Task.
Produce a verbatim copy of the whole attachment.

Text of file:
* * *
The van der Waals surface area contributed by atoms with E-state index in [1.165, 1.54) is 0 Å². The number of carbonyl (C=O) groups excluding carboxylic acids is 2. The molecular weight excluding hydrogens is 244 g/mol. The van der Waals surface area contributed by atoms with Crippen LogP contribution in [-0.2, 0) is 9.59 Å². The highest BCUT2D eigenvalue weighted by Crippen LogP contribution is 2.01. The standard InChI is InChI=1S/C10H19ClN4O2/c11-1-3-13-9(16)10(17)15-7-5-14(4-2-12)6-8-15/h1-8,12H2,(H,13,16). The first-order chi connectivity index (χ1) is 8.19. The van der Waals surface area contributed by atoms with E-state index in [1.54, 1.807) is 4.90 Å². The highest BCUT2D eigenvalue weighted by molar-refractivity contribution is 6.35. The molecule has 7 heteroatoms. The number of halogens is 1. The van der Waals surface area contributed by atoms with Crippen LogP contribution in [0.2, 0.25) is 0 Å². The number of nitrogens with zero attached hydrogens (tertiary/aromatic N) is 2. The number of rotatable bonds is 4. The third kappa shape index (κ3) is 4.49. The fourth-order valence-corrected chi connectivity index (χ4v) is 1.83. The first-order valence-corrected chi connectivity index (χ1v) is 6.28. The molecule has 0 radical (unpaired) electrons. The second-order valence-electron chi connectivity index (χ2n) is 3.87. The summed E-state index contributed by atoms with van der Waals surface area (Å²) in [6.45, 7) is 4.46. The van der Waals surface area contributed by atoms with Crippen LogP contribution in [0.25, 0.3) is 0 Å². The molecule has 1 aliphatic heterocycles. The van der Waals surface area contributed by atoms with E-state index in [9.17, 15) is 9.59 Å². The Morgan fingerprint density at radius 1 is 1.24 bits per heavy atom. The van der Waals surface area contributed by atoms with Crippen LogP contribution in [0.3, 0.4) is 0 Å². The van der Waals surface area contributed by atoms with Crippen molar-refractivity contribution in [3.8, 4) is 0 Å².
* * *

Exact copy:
The van der Waals surface area contributed by atoms with E-state index in [1.165, 1.54) is 0 Å². The number of carbonyl (C=O) groups excluding carboxylic acids is 2. The molecular weight excluding hydrogens is 244 g/mol. The van der Waals surface area contributed by atoms with Crippen LogP contribution in [-0.2, 0) is 9.59 Å². The highest BCUT2D eigenvalue weighted by Crippen LogP contribution is 2.01. The standard InChI is InChI=1S/C10H19ClN4O2/c11-1-3-13-9(16)10(17)15-7-5-14(4-2-12)6-8-15/h1-8,12H2,(H,13,16). The first-order chi connectivity index (χ1) is 8.19. The van der Waals surface area contributed by atoms with E-state index in [1.54, 1.807) is 4.90 Å². The highest BCUT2D eigenvalue weighted by molar-refractivity contribution is 6.35. The molecule has 7 heteroatoms. The number of halogens is 1. The van der Waals surface area contributed by atoms with Crippen LogP contribution in [0.2, 0.25) is 0 Å². The number of nitrogens with zero attached hydrogens (tertiary/aromatic N) is 2. The number of rotatable bonds is 4. The third kappa shape index (κ3) is 4.49. The fourth-order valence-corrected chi connectivity index (χ4v) is 1.83. The first-order valence-corrected chi connectivity index (χ1v) is 6.28. The molecule has 0 radical (unpaired) electrons. The second-order valence-electron chi connectivity index (χ2n) is 3.87. The summed E-state index contributed by atoms with van der Waals surface area (Å²) in [6.45, 7) is 4.46. The van der Waals surface area contributed by atoms with Crippen LogP contribution in [0.25, 0.3) is 0 Å². The molecule has 1 aliphatic heterocycles. The van der Waals surface area contributed by atoms with E-state index in [9.17, 15) is 9.59 Å². The Morgan fingerprint density at radius 1 is 1.24 bits per heavy atom. The van der Waals surface area contributed by atoms with Crippen LogP contribution in [0.3, 0.4) is 0 Å². The van der Waals surface area contributed by atoms with Crippen molar-refractivity contribution in [3.8, 4) is 0 Å².